Traditionally, public health has been concernedwith the prevention of disease and the preventionof disease consequences (e.g., death and disability).Three types of prevention have been described:primary, secondary, and tertiary. Primary preventionis the prevention of the disease itself. In the infectiousdisease realm, this is made possible by the identifica-tion of the etiologic microorganism and the develop-ment of a vaccine that will protect the host fromdeveloping the infection even when the host is exposedto the microorganism. Primary prevention of a chronicdisease requires the identification of an etiologic factorassociated with the disease and the successful inter-vention (lifestyle change and/or pharmacologic treat-ment) on the risk factor. For example, the reductionof weight by dietary and physical activity interventionhas been successful in the primary prevention of dia-betes, and the pharmacologic treatment of hyperten-sion has proven effective in the prevention of coronaryartery disease. An example of a primary arthritisprevention trial showed that a vaccine for the spiro-chete associated with Lyme disease reduced the riskfor this disease in endemic areas (6). While severaletiologic factors associated with knee osteoarthritis(most notably obesity) have been identified, no trialshave been performed to inform public health practiceregarding the primary prevention of this condition,
TABLE 1-1.
ESTIMATED US POPULATION AND PROJECTED PREVALENCE OF DOCTOR-DIAGNOSED ARTHRITIS ANDACTIVITY LIMITATION FOR ADULTS AGES 18 AND OLDER IN THE UNITED STATES.
PROJECTED PREVALENCE OF PROJECTED PREVALENCE OF ARTHRITIS-ESTIMATED US POPULATION DOCTOR-DIAGNOSED ARTHRITIS ATTRIBUTABLE ACTIVITY LIMITATIONSYEAR IN THOUSANDS IN THOUSANDS IN THOUSANDS
2005 216,096 47,838 17,6102015 238,154 55,725 20,6012030 267,856 66,969 25,043
S
OURCE
: Hootman JM, Helmick CG, Arthritis Rheum 2006;54:226–229, by permission of 
 Arthritis 
 
and 
 
Rheumatism
.
 
CHAPTER 1 • PUBLIC HEALTH AND ARTHRITIS: A GROWING IMPERATIVE 3
1
although data will hopefully be available in the comingyears.Secondary prevention involves the detection of disease in its preclinical (i.e., asymptomatic) phase toallow for early treatment and the prevention of impor-tant consequences, such as death or disability. Forexample, mammography has been shown to preventbreast cancer–related death by detecting breast cancerbefore clinical signs and symptoms develop such thatearly treatment can be initiated. Similarly, screeningfor osteoporosis with dual-energy x-ray absorptiometry(DXA) scanning has been shown to reduce fracturerates and subsequent disability by allowing for earlydetection and treatment of this common condition.Secondary prevention of rheumatoid arthritis is likelyto be successful because of effective medical treatmentthat limits joint destruction and arthritis-related dis-ability. Studies have shown that the earlier the treat-ment, the less the ultimate destruction and disability.The challenge here is to identify a suitable screeningtest.Tertiary prevention involves the treatment of clinicaldisease in order to prevent important consequences,such as death or disability. Thus, tertiary prevention istypically in the realm of medicine. However, publichealth and public policy efforts to make medical, surgi-cal, and rehabilitation treatment more effective andmore accessible are common public health tertiary pre-vention interventions.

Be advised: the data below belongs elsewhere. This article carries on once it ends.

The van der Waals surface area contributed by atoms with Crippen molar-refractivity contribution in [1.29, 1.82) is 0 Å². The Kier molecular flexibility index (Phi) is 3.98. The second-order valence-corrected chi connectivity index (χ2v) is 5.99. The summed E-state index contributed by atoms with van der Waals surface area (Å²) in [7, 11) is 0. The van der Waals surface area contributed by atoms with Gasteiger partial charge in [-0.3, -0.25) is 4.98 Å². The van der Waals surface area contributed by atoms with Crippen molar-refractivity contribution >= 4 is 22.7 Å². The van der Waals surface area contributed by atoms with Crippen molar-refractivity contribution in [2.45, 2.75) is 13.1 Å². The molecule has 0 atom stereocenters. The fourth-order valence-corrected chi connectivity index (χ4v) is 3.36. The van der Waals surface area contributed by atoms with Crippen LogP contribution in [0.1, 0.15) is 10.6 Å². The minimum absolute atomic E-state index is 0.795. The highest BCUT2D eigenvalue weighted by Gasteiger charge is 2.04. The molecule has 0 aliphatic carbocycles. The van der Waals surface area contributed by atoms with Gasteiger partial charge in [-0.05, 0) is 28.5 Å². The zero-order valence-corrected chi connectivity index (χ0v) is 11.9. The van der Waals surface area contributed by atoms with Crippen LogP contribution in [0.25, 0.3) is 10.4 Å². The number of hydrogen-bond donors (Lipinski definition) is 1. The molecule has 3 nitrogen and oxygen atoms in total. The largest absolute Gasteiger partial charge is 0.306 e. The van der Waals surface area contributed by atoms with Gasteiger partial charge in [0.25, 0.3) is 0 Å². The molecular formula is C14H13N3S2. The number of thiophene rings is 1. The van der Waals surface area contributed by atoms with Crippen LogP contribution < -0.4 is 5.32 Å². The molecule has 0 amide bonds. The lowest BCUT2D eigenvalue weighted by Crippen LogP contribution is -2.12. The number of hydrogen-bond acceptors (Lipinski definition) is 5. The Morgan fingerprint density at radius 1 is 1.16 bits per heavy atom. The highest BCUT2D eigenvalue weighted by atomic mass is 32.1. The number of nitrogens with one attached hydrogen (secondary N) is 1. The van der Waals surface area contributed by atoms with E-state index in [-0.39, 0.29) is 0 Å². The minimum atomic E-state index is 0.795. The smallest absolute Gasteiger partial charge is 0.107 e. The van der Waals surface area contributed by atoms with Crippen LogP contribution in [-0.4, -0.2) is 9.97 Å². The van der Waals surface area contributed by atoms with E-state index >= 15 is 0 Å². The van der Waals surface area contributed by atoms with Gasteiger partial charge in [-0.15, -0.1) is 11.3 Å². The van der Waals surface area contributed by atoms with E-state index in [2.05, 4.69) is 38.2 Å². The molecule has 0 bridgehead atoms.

ARTHRITIS PUBLIC HEALTHACCOMPLISHMENTS
The Arthritis Foundation has focused its public healthactivities by promoting the health of people with and atrisk for arthritis through its leadership and involvementin the National Arthritis Act, the National ArthritisAction Plan, the arthritis section of Healthy People2010, and the National Committee on Quality Assur-ance (NCQA) to develop an arthritis-related HealthPlan Employer Data and Information Set (HEDIS)measure (2003).
National Arthritis Act
In 1974, the Arthritis Foundation joined in a partner-ship that pushed the US Congress to pass the NationalArthritis Act, which initiated an expanded response toarthritis through research, training, public education,and treatment. The National Arthritis Act called for along-term strategy to address arthritis in the UnitedStates.
National Arthritis Action Plan
The National Arthritis Action Plan (NAAP) broughttogether over 40 partners to create a blueprint for popu-lation-oriented efforts to combat arthritis. The NAAPemphasizes four public health values: prevention, theuse and expansion of the science base, social equity, andbuilding partnerships. The NAAP is now widely utilizedby other public health and professional organizationsas a model program for population-oriented efforts tocombat a chronic disease (see Table 1-2 for the aims andactivities of NAAP). In 2000, the federal governmentfunded the Arthritis Program at the Centers for DiseaseControl (CDC) that provides the infrastructure for theprogram at the CDC, implementation of the arthritispublic health plan through the establishment of arthritis programs in state health departments (seehttp://www.cdc.gov/arthritis/), limited investigator-initi-ated grant program, and a peer-reviewed grant to theArthritis Foundation. With this funding, the CDCArthritis Program and the Arthritis Foundation havecreated effective public education and awareness activi-ties in both English and Spanish and have developedevidence-based programs for people with arthritis,including an arthritis-specific self-help course, an exer-cise program, and a water exercise program (see theLife Improvement Series descriptions at http://www.arthritis.org).The Arthritis Group at the Center for DiseaseControl have developed arthritis data collectionplans through the Behavioral Risk Factor SurveillanceSystem (BRFSS), the National Health Interview Survey
TABLE 1-2.
THE NATIONAL ARTHRITIS ACTIONPLAN.
The overarching aims of the NAAP are:Increase public awareness of arthritis as the leading cause of disability and an important public health problem.Prevent arthritis whenever possible.Promote early diagnosis and appropriate management forpeople with arthritis to ensure the maximum number of years of healthy life.Minimize preventable pain and disability due to arthritis.Support people with arthritis in developing and accessing theresources they need to cope with their disease.Ensure that people with arthritis receive the family, peer, andcommunity support they need.The aims of the NAAP will be achieved through three majortypes of activities:Surveillance, epidemiology, and prevention researchCommunication and educationPrograms, policies, and systems